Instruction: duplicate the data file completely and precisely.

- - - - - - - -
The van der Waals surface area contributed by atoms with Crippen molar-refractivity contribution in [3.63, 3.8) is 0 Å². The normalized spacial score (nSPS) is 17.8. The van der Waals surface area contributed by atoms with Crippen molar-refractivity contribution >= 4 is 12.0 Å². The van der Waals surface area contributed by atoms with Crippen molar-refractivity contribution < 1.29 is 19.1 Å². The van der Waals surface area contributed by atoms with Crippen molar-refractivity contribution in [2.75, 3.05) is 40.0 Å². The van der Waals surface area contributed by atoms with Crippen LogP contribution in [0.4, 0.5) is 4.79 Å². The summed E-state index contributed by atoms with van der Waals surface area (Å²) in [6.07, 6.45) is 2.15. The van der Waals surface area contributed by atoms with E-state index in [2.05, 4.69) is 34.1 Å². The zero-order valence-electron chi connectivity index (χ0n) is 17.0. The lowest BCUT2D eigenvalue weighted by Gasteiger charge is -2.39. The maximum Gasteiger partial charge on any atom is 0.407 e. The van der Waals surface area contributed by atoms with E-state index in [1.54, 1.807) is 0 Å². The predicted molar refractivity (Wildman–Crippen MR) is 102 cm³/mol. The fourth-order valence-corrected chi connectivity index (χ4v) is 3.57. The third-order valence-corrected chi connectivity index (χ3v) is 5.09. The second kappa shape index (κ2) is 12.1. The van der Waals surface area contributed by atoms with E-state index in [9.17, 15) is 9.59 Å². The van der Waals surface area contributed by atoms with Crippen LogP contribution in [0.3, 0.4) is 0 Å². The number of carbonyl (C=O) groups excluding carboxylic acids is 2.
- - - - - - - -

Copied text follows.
The van der Waals surface area contributed by atoms with Crippen molar-refractivity contribution in [3.63, 3.8) is 0 Å². The normalized spacial score (nSPS) is 17.8. The van der Waals surface area contributed by atoms with Crippen molar-refractivity contribution >= 4 is 12.0 Å². The van der Waals surface area contributed by atoms with Crippen molar-refractivity contribution < 1.29 is 19.1 Å². The van der Waals surface area contributed by atoms with Crippen molar-refractivity contribution in [2.75, 3.05) is 40.0 Å². The van der Waals surface area contributed by atoms with Crippen LogP contribution in [0.4, 0.5) is 4.79 Å². The summed E-state index contributed by atoms with van der Waals surface area (Å²) in [6.07, 6.45) is 2.15. The van der Waals surface area contributed by atoms with E-state index in [2.05, 4.69) is 34.1 Å². The zero-order valence-electron chi connectivity index (χ0n) is 17.0. The lowest BCUT2D eigenvalue weighted by Gasteiger charge is -2.39. The maximum Gasteiger partial charge on any atom is 0.407 e. The van der Waals surface area contributed by atoms with E-state index in [1.54, 1.807) is 0 Å². The predicted molar refractivity (Wildman–Crippen MR) is 102 cm³/mol. The fourth-order valence-corrected chi connectivity index (χ4v) is 3.57. The third-order valence-corrected chi connectivity index (χ3v) is 5.09. The second kappa shape index (κ2) is 12.1. The van der Waals surface area contributed by atoms with E-state index in [9.17, 15) is 9.59 Å². The van der Waals surface area contributed by atoms with Crippen LogP contribution in [0.3, 0.4) is 0 Å². The number of carbonyl (C=O) groups excluding carboxylic acids is 2.